Here maps are online at Here.net for anyone to access, and will appear on iPad and iPhone as an app. Android phone owners access maps through their phone's Web browser for now, while an Android SDK is set to appear next year.
Maps are based on HTML5 and feature voice-guided walking directions and real-time public transport information. You can search maps and save your favourite locations, and if mapping information is out of date you can add roads, tunnels, bridges and other places.
If you need to find your way in a foreign country or anywhere else without a data signal then you can save the map on your phone and look at it without a signal. These offline maps can zoom in up to four levels.
The Android and Windows Phone versions of Here will work offline, but the iOS version requires a data connection.
Here will also feature a 3D view. Nokia has snapped up a company called Earthmine for their 3D know-how so there'll be more three-dimensional goodness to come.
There'll also be a version of Here Maps fornext year. Firefox OS is a new open source operating system for mobile phones that will make its debut next week.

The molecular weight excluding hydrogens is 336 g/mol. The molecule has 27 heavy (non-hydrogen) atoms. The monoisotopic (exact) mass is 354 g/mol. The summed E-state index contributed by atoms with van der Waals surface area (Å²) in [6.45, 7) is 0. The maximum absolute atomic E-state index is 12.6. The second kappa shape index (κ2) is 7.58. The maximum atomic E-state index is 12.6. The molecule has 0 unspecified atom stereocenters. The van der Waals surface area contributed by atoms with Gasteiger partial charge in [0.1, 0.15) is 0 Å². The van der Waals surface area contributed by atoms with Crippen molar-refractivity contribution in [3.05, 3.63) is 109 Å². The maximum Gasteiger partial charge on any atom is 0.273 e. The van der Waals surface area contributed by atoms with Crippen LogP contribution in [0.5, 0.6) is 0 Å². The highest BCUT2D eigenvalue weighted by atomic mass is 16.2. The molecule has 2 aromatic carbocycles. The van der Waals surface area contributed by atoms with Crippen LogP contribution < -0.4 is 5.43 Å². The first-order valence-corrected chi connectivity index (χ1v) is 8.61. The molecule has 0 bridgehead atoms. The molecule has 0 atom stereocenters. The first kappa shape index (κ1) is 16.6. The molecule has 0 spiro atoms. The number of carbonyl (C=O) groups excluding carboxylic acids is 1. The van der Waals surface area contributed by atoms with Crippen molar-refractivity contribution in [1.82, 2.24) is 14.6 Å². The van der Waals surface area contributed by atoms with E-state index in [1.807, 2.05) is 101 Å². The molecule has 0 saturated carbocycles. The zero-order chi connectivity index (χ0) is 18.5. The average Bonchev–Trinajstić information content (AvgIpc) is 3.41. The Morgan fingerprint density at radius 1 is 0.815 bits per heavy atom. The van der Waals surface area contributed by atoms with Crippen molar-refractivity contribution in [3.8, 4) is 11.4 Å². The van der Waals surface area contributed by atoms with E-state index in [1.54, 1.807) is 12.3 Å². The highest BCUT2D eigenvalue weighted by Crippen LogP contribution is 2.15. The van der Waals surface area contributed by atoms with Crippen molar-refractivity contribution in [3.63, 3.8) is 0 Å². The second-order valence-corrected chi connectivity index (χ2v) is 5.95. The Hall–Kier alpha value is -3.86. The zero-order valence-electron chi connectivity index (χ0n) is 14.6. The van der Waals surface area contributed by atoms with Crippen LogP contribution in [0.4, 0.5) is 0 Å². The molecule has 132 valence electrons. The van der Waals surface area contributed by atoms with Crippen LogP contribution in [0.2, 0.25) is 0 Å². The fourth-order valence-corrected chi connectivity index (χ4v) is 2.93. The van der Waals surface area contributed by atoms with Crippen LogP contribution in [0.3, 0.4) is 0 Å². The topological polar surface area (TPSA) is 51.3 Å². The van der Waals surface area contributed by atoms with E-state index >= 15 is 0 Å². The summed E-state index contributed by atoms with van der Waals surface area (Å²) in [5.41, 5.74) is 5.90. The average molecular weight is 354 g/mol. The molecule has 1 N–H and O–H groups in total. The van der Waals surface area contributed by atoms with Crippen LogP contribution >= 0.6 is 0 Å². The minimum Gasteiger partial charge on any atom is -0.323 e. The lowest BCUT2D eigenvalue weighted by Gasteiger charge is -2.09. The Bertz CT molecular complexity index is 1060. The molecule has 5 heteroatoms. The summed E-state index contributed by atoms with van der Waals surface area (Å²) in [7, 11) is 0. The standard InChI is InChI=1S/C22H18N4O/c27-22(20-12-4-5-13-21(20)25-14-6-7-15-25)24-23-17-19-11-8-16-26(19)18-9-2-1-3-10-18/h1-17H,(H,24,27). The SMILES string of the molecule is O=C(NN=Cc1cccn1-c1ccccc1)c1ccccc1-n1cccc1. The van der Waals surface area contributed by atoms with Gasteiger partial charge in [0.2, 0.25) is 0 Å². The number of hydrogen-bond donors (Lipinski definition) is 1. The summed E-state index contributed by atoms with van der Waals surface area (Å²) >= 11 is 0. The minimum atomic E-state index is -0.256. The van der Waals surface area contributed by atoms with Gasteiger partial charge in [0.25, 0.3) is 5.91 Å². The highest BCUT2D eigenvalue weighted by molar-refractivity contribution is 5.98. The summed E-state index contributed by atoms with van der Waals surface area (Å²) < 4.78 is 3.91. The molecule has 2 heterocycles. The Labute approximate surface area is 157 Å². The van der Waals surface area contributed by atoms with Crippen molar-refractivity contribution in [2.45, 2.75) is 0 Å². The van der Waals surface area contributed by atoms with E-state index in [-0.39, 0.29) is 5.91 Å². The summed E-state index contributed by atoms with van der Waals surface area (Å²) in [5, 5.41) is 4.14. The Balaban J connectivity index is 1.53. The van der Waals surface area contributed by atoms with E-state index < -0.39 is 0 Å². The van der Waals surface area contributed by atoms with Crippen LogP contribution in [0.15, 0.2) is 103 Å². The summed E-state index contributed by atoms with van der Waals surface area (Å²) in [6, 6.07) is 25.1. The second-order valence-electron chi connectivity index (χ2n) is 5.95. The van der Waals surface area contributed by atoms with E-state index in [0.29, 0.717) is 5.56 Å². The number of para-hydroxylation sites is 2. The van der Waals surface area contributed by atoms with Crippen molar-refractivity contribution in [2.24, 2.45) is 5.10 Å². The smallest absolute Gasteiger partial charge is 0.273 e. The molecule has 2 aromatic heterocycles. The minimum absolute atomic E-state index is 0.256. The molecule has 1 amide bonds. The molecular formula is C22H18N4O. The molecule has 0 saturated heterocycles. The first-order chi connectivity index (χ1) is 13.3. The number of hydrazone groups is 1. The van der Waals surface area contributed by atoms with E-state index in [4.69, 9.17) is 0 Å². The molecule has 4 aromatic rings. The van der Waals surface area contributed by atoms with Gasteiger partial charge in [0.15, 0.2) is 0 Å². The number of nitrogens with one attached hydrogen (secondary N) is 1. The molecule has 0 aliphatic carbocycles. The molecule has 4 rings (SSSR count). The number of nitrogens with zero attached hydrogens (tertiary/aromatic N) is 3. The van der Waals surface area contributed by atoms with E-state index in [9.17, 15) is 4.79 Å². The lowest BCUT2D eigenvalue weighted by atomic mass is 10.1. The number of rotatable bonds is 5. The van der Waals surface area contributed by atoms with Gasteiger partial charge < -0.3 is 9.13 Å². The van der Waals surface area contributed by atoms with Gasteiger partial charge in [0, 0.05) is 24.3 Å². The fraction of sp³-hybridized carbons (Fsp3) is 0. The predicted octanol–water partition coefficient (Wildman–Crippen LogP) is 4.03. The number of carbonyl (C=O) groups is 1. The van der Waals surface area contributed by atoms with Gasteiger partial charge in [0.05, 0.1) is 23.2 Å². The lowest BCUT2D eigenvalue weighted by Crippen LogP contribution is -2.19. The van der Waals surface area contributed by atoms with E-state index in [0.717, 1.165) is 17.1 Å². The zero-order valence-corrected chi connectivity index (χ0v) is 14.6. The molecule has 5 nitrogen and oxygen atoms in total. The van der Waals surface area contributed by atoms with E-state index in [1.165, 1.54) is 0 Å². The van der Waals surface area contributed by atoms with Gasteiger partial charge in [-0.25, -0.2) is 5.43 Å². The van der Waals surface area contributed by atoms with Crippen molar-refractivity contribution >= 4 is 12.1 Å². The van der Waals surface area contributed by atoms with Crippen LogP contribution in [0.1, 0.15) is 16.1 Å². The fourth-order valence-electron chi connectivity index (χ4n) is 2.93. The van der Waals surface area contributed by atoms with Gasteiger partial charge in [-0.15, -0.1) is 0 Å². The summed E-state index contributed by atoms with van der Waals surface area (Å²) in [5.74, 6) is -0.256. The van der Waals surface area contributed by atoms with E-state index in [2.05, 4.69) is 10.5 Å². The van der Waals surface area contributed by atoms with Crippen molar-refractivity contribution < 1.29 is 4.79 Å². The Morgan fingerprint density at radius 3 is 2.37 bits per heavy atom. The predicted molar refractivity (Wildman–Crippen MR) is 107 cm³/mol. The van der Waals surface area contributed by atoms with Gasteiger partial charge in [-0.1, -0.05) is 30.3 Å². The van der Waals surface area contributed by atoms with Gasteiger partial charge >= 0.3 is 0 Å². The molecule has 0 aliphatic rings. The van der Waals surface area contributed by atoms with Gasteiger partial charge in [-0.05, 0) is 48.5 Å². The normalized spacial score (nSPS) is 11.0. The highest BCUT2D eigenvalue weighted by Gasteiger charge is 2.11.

Nokia knows its left from its right when it comes to maps. The Nokia Maps and Nokia Drive apps are excellent on the Lumia line of Windows Phone, and the Finnish company also provides location data to four out of every five car sat-nav systems including Garmin and many more. That certainly puts Nokia ahead of Apple, which was blasted recently for replacing Google Maps with aon iOS devices.
Seriously though Nokia, 'Here'? What was wrong with 'Nokia Maps'?
Here can be found in Apple's App Store "in the coming weeks". Is Nokia's new maps app neither here nor there? Will Nokia trump Apple in the maps stakes? Navigate down to the comments, or across to our Facebook page to let me know what you think.